Henri Murger

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Murger, Henri


Born Mar. 24 or 27, 1822, in Paris; died there Jan. 28, 1861. French writer.

The son of a concierge, Murger in 1851 compiled his magazine sketches on the life-style of bohemian artists into the book Scenes de la vie de Bohéme (Russian translation, 1963). In this work the tragic truth about the artists, the “wayward sons” of petit bourgeois respectability, acquired the proportions of a legend both humorous and poignant. In 1896, G. Puccini based his opera La Bohéme on the book. Murger later wrote novels depicting the life and mores of the peasants (Propos de ville et propos de theatre, 1853; The Red Sabot, 1860).


Montorgueil, G. H. Murger, romancier de la Bohéme. [Paris, 1929.]
Baldick, R. The First Bohemian: The Life of H. Murger. London [1961].
References in periodicals archive ?
The second is a translation of a poem entitled "La Ballade du Desespere," originally composed by French writer Henri Murger, best known for his novel Scenes de la vie de boheme (1847-49, and the basis for Puccini's more enduringly popular opera, La Boheme).
26) Henri Murger, "The Midnight Visitor," translated by Walt Whitman, Current Literature 5.
La boheme is based on the book written by Henri Murger called La Vie de boheme and is set in Paris in the 1830s where a young poet, Rodolfo, falls in love with a seamstress, Mimi.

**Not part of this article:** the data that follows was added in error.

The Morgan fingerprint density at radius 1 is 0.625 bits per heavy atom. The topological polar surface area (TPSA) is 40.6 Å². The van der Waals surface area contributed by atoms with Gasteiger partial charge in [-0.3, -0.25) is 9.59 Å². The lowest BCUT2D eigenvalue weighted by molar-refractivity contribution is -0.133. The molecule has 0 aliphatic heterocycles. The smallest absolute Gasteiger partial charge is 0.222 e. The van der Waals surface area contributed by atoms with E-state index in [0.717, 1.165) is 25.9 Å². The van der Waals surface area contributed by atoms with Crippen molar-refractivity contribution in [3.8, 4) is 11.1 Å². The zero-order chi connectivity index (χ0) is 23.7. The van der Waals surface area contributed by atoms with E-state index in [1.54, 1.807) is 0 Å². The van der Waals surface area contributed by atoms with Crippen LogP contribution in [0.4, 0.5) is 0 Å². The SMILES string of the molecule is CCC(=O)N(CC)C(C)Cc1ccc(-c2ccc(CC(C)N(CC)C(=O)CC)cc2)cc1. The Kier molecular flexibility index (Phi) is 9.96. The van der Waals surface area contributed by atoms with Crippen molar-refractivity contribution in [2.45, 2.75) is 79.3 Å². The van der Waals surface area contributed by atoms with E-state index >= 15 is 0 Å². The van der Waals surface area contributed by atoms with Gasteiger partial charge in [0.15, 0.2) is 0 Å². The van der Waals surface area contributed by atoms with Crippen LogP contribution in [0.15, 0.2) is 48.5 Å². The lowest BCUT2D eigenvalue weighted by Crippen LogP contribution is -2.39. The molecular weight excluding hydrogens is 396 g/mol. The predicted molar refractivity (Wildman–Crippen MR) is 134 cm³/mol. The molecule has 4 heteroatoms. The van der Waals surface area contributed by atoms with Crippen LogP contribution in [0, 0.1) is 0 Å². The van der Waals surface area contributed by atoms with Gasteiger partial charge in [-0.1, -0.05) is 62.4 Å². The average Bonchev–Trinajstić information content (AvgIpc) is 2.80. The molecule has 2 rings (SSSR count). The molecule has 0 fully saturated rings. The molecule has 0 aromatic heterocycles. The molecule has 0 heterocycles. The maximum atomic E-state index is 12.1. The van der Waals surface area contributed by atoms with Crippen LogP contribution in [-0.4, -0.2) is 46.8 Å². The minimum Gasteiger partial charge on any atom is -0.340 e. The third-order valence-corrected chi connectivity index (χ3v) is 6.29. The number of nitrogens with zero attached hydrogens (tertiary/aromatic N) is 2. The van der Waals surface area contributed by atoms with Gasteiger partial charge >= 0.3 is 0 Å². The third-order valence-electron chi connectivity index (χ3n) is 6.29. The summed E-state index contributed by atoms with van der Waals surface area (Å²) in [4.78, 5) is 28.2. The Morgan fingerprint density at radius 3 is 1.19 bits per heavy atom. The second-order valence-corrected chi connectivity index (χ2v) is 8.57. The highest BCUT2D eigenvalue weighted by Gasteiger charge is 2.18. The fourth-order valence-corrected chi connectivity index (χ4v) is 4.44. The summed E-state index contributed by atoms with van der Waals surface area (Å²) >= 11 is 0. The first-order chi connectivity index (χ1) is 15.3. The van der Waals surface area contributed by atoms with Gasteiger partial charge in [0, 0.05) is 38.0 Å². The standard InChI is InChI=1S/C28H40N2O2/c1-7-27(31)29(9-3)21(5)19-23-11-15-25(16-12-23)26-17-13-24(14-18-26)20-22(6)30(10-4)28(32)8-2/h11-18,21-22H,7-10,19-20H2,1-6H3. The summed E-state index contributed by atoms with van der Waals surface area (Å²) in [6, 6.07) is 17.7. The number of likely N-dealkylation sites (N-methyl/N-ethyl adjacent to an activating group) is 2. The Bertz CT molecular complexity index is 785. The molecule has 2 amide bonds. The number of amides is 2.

Refere-se, pois, ao estilo de vida especial, identificavel, surgido no seculo dezenove, nas decadas de 1830 e 1840 na Franca, tornado popular especialmente a partir das historias de Henri Murger (1822-1861), que dramatiza o cotidiano de um grupo de intelectuais boemios na Paris daquele tempo.
Henri Murger e um nome especialmente importante para o entendimento de "boemia" tal como a compreendemos atualmente, pois, "com suas historias populares, a palavra 'boemia' se associou exclusivamente a vida artistica nas sociedades modernas" (Gluck, 2000, p.
He corresponded with the critic Theophile Gautier, socialized with Baudelaire, Henri Murger, and other makers and shakers and offered his work to the Salon; acceptance boosted sales.
Henri Murger popularized that myth in his autobiographical novel, Scenes de la vie de Boheme (1845), and the legend found further expression, and has lived on for subsequent generations, in theatrical variations: Puccini's durable opera La Boheme (1896) and, 100 years later, Jonathan Larson's musical phenomenon, Rent.
Based on the novel by Henri Murger rather than on the later opera by Puccini, La Vie de Boheme reawakens the pang of the original, its desperate humor, by the eccentric strategy of denying all sentiment.
As we're talking the best of all possible worlds here, our soprano, being a linguist, immediately reads the novel by Henri Murger (in French, of course) or the hit play taken from the novel on which Puccini and his librettist based their opera.